Finding Dory: Our Favorite Fish in the Finding Nemo Universe Returns for a Story of Her Own

Dedicated to Liz Fu, last year’s editor-in-chief 🙂

When Finding Nemo was released in 2003, the heartwarming movie about one father’s quest to find his son and venture out in the unknown became an instant classic. In many ways, Marlin was a modern Bilbo Baggins, who lived quietly in his anemone plant hobbit hole in the Great Barrier Reef. Determined to find his son, Marlin left his peaceful life and  went through his own journey, learning that maybe a few risks and adventures weren’t that bad at all.


Along his journey, Marlin met a blue tang fish named Dory, perhaps known for her catchy mantra ‘just keep swimming’. Dory instantly became a fan favorite, a fish who wasn’t afraid to take risks and who truly lived life in the moment. She showed Marlin that spontaneity was beautiful in its own way.


Now Dory comes back to the big screen for her own story: Finding Dory.


One year after the events of Finding Nemo, Dory lives happily with Marlin and Nemo. However, everything changes when Dory begins to remember her family. Little memories of her mother and her father begin to appear in her mind, urging her to take a journey to find them. When Dory’s journey leads her to the Marine Life Institute, she has to channel everything that makes her Dory in order to reunite with her family.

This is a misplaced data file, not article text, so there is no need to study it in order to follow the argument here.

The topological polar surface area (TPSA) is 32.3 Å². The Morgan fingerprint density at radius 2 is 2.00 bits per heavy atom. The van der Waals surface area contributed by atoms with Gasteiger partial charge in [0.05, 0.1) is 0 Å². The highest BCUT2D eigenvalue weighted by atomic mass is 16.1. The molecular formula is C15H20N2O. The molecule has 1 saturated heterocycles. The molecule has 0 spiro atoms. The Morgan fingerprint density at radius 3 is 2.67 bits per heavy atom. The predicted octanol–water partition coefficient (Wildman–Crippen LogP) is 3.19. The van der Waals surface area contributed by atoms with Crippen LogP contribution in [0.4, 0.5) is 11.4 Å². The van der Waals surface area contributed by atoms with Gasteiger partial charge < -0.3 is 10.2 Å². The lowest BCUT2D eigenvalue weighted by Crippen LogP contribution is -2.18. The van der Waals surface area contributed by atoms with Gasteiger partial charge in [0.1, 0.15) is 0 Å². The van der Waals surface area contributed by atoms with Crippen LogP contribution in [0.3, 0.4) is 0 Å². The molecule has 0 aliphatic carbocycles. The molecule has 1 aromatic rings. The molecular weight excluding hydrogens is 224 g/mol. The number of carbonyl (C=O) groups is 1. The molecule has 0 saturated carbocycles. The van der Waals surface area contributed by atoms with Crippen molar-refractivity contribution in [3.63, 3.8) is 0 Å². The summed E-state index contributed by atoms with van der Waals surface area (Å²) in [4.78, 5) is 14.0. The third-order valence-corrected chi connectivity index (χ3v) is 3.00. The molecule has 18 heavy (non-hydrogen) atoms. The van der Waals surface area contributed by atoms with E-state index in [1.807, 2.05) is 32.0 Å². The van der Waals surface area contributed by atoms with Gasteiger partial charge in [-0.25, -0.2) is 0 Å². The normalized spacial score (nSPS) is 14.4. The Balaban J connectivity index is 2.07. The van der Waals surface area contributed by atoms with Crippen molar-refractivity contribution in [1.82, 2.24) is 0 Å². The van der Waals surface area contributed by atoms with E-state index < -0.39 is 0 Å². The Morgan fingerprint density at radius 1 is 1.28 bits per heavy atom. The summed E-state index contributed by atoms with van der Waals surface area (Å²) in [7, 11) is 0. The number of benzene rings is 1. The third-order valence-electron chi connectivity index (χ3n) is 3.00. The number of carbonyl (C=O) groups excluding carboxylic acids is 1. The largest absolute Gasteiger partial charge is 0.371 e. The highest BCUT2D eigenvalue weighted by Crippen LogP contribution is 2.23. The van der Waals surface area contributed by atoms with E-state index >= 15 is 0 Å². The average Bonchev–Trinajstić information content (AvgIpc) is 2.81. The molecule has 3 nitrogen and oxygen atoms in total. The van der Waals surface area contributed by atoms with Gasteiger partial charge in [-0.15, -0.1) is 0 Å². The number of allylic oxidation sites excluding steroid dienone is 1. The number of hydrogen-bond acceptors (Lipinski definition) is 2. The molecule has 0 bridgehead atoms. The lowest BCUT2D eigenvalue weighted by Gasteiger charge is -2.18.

Essentially, this is a story about Dory’s path to self-acceptance. Her moving speech to Marlin at the end of Finding Nemo did not address all of her insecurities–she felt like everyone left her and that no one truly cared. In addressing the dilemma of how to accept one’s flaws, Pixar created yet another heartwarmer that appeals to both children and grown-ups alike.


We all have insecurities, from our athleticism to our outward appearance to our intelligence. Dory’s story shows us that all of our flaws, everything that makes us unique, can be used for good. Finding Dory was truly a movie that proved that one’s weaknesses might actually be revealed to be their very own strengths.